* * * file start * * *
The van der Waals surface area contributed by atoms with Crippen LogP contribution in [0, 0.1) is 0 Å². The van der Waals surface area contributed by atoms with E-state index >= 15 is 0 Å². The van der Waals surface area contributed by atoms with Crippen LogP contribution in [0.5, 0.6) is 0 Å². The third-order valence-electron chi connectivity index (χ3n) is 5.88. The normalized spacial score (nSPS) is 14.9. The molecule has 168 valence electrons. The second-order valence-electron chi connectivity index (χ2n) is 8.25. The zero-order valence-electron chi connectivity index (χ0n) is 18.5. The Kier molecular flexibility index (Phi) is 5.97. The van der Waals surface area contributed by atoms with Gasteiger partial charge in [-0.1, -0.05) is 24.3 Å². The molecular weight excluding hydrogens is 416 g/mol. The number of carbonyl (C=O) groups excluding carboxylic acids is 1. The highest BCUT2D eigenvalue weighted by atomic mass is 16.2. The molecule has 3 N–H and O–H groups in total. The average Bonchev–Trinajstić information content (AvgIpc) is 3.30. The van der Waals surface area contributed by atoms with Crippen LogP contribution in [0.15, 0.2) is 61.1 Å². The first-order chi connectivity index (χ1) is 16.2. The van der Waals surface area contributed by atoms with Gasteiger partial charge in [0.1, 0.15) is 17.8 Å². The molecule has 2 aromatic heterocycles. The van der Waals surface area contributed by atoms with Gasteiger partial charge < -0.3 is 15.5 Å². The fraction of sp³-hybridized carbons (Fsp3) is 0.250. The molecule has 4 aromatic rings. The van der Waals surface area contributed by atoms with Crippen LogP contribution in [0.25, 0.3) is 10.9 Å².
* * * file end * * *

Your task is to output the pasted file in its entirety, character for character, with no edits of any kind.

The van der Waals surface area contributed by atoms with Crippen LogP contribution in [0, 0.1) is 0 Å². The van der Waals surface area contributed by atoms with E-state index >= 15 is 0 Å². The van der Waals surface area contributed by atoms with Crippen LogP contribution in [0.5, 0.6) is 0 Å². The third-order valence-electron chi connectivity index (χ3n) is 5.88. The normalized spacial score (nSPS) is 14.9. The molecule has 168 valence electrons. The second-order valence-electron chi connectivity index (χ2n) is 8.25. The zero-order valence-electron chi connectivity index (χ0n) is 18.5. The Kier molecular flexibility index (Phi) is 5.97. The van der Waals surface area contributed by atoms with Gasteiger partial charge in [-0.1, -0.05) is 24.3 Å². The molecular weight excluding hydrogens is 416 g/mol. The number of carbonyl (C=O) groups excluding carboxylic acids is 1. The highest BCUT2D eigenvalue weighted by atomic mass is 16.2. The molecule has 3 N–H and O–H groups in total. The average Bonchev–Trinajstić information content (AvgIpc) is 3.30. The van der Waals surface area contributed by atoms with Crippen LogP contribution in [0.15, 0.2) is 61.1 Å². The first-order chi connectivity index (χ1) is 16.2. The van der Waals surface area contributed by atoms with Gasteiger partial charge in [0.1, 0.15) is 17.8 Å². The molecule has 2 aromatic heterocycles. The van der Waals surface area contributed by atoms with Gasteiger partial charge < -0.3 is 15.5 Å². The fraction of sp³-hybridized carbons (Fsp3) is 0.250. The molecule has 4 aromatic rings. The van der Waals surface area contributed by atoms with Crippen LogP contribution in [0.25, 0.3) is 10.9 Å².